#42:  Bill Clinton.  Clinton spent nearly 12 years as the governor of Arkansas.  Clinton’s a rough one for me.  I really, really like him.  I think he’s a righteous dude.  But I’m really undecided right now.  He had some great successes under his watch — a strong economy, federal budget surpluses, achievements in economic globalization, interceding in the Balkans, and intervening in the potential currency collapses in Mexico and Asia.  But then there’s the stuff he didn’t do… health care, intervening in the Rwandan genocide, and the pesky question of whether or not he had sexual relations with that woman and all the hoopla and baggage and general disgrace that came with impeachment, in addition to the question of what he could have accomplished but didn’t while he was busy dealing with the impeachment proceedings.  I’m inclined to give him the thumbs up… after all, I gave Nixon props.  So… EE: yes; Good: yes.

#43 – George W. Bush.  Bush 43 was governor of Texas, and before that founded and served as chairman of an oil company, and was also a managing partner of the Texas Rangers baseball team.  I know there are people that love him, but there is no way in hell I’m saying GWB has been a good president.  I think the Iraq war was completely unfounded, I completely disagree with the Bush Doctrine of preemptive striking a country who we think might try to get us first, and I am appalled by the erosion of freedoms we as a people have faced under his watch.  I applaud his intentions with No Child Left Behind but fault him for failing to properly fund it.  And, seriously, I just don’t see him as a very smart man.  So… EE: yes; good: no.

WHEW!!!  All done!  Now, on to compiling the results and seeing what we’ve got here.  Here comes the fun part.  Yay!!

Executive experience makes a good president? Part 10

#33 – Harry S. Truman.  Truman gained the majority of his political experience as a U.S. Senator, representing his home state of Missouri.  When he left office, he had an abysmal approval rating (lower than Nixon’s right after the Watergate scandal broke).  His presidency contained a number of controversial moves and decisions: the dropping of the atomic bomb, the Korean War, the support of the creation of a Jewish state in Palestine, his dismissal of General MacArthur, and his weak response to Sen. McCarthy’s efforts to press the Communist panic button all give fodder to historians and make Truman’s presidency quite controversial.  However, despite these things, he is regularly ranked in the top ten of greatest presidents, and he made a number of significant contributions, including but not limited to expanding civil rights, expanding social welfare programs, his successful handling of the Soviet union post-WWII, and the successful transitioning of the U.S. from a time of war to a time of peace.  Therefore, I say… EE: no; Good: yes.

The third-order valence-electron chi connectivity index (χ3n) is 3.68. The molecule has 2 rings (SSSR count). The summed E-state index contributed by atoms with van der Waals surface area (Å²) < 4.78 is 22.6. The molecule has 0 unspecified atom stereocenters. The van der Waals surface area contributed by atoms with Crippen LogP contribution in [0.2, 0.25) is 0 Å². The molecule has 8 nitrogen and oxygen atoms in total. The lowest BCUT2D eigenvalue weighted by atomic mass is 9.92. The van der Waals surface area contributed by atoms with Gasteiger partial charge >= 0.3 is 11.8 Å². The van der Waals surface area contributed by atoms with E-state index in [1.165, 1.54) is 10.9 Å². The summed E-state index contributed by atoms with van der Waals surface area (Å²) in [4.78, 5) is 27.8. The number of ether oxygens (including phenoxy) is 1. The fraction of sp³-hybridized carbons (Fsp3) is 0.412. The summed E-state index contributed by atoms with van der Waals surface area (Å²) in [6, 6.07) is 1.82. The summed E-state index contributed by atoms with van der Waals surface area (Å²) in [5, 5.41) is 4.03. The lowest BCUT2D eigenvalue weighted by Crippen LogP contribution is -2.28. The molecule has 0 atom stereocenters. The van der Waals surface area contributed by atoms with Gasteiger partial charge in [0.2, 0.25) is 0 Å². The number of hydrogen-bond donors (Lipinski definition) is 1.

#34: Dwight D. Eisenhower.  Eisenhower was a four-star general and war hero during WWII.  After the war he served as president of Columbia University, and for a couple years before being elected president he was commander of the European NATO forces.  So, definitely executive experience.  Eisenhower’s presidency was mediocre at best.  While he presided over a peaceful time in America’s history, he left to his successor a raging Cold War and no test-ban treaty to end the testing of nuclear weapons.  While he did have a hand in finally ending the reign of persecution of Eugene McCarthy, he still sat idly by for years while McCarthy abused his power and conducted the most notorious witch hunt of the 20th century.  In matters of civil rights, it has been argued by Eisenhower’s main biographer, Stephen Ambrose, that Eisenhower wasn’t a ” …reluctant leader — he was no leader at all.”  In short, Ike’s presidency was largely characterized by his willingness to do nothing.  It kept us out of wars, to be sure, but it created and prolonged many more problems.  So… EE: yes; Good: no.

#35 — John F. Kennedy.  Kennedy’s political experience was in Congress, first as a Representative and then as a Senator from the state of Massachusetts.   Kennedy’s presidency has been the subject of mixed reviews… he made lots of aspirational speeches and promises, but his assassination deprived him of the time necessary to follow through.  Though his presidency was relatively short at just under three years, it contained a couple big failures, such as the Bay of Pigs, and a couple of pretty good successes, such as a test ban treaty and the formation of the Peace Corps.  Regardless, Kennedy is often ranked as a top-five president, most likely because of the strength of his leadership and charisma, and the inspirational nature of his words.  So, let’s say… EE: no; Good: yes.

Less than ten to go!  Oh I can nearly taste the finish.  Later!